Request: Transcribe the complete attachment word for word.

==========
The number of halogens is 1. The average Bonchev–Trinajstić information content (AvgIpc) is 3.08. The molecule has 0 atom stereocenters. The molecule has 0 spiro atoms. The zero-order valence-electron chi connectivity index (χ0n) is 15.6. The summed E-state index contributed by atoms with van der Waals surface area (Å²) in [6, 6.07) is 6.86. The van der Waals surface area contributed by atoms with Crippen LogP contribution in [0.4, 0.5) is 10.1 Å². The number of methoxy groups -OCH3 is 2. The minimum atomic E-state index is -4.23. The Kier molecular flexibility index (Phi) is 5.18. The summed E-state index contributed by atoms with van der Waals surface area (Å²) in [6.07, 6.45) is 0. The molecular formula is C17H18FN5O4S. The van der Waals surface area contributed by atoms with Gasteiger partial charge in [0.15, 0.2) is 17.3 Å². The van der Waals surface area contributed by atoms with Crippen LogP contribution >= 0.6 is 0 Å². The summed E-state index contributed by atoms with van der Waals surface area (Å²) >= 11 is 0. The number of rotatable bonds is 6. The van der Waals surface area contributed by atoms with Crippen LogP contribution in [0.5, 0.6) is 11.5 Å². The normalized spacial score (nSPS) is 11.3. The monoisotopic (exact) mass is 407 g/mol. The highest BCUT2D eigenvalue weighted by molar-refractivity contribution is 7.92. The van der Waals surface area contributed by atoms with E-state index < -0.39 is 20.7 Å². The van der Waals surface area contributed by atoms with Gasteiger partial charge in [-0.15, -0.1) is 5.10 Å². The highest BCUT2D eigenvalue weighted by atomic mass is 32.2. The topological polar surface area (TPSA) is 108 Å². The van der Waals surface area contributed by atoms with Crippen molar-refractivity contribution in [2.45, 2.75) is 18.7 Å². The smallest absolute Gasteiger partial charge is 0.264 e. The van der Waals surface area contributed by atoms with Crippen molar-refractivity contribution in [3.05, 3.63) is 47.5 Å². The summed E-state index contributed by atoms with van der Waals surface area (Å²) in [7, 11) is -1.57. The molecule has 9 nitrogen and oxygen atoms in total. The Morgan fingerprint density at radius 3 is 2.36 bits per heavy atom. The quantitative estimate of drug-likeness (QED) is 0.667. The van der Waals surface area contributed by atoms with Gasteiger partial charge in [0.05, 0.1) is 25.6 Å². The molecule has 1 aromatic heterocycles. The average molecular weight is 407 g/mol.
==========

The number of halogens is 1. The average Bonchev–Trinajstić information content (AvgIpc) is 3.08. The molecule has 0 atom stereocenters. The molecule has 0 spiro atoms. The zero-order valence-electron chi connectivity index (χ0n) is 15.6. The summed E-state index contributed by atoms with van der Waals surface area (Å²) in [6, 6.07) is 6.86. The van der Waals surface area contributed by atoms with Crippen LogP contribution in [0.4, 0.5) is 10.1 Å². The number of methoxy groups -OCH3 is 2. The minimum atomic E-state index is -4.23. The Kier molecular flexibility index (Phi) is 5.18. The summed E-state index contributed by atoms with van der Waals surface area (Å²) in [6.07, 6.45) is 0. The molecular formula is C17H18FN5O4S. The van der Waals surface area contributed by atoms with Gasteiger partial charge in [0.15, 0.2) is 17.3 Å². The van der Waals surface area contributed by atoms with Crippen LogP contribution >= 0.6 is 0 Å². The summed E-state index contributed by atoms with van der Waals surface area (Å²) >= 11 is 0. The number of rotatable bonds is 6. The van der Waals surface area contributed by atoms with Crippen LogP contribution in [0.5, 0.6) is 11.5 Å². The normalized spacial score (nSPS) is 11.3. The monoisotopic (exact) mass is 407 g/mol. The highest BCUT2D eigenvalue weighted by molar-refractivity contribution is 7.92. The van der Waals surface area contributed by atoms with E-state index < -0.39 is 20.7 Å². The van der Waals surface area contributed by atoms with Gasteiger partial charge in [-0.15, -0.1) is 5.10 Å². The highest BCUT2D eigenvalue weighted by atomic mass is 32.2. The topological polar surface area (TPSA) is 108 Å². The van der Waals surface area contributed by atoms with Crippen molar-refractivity contribution in [2.45, 2.75) is 18.7 Å². The smallest absolute Gasteiger partial charge is 0.264 e. The van der Waals surface area contributed by atoms with Crippen molar-refractivity contribution in [3.05, 3.63) is 47.5 Å². The summed E-state index contributed by atoms with van der Waals surface area (Å²) in [7, 11) is -1.57. The molecule has 9 nitrogen and oxygen atoms in total. The Morgan fingerprint density at radius 3 is 2.36 bits per heavy atom. The quantitative estimate of drug-likeness (QED) is 0.667. The van der Waals surface area contributed by atoms with Gasteiger partial charge in [0.05, 0.1) is 25.6 Å². The molecule has 1 aromatic heterocycles. The average molecular weight is 407 g/mol.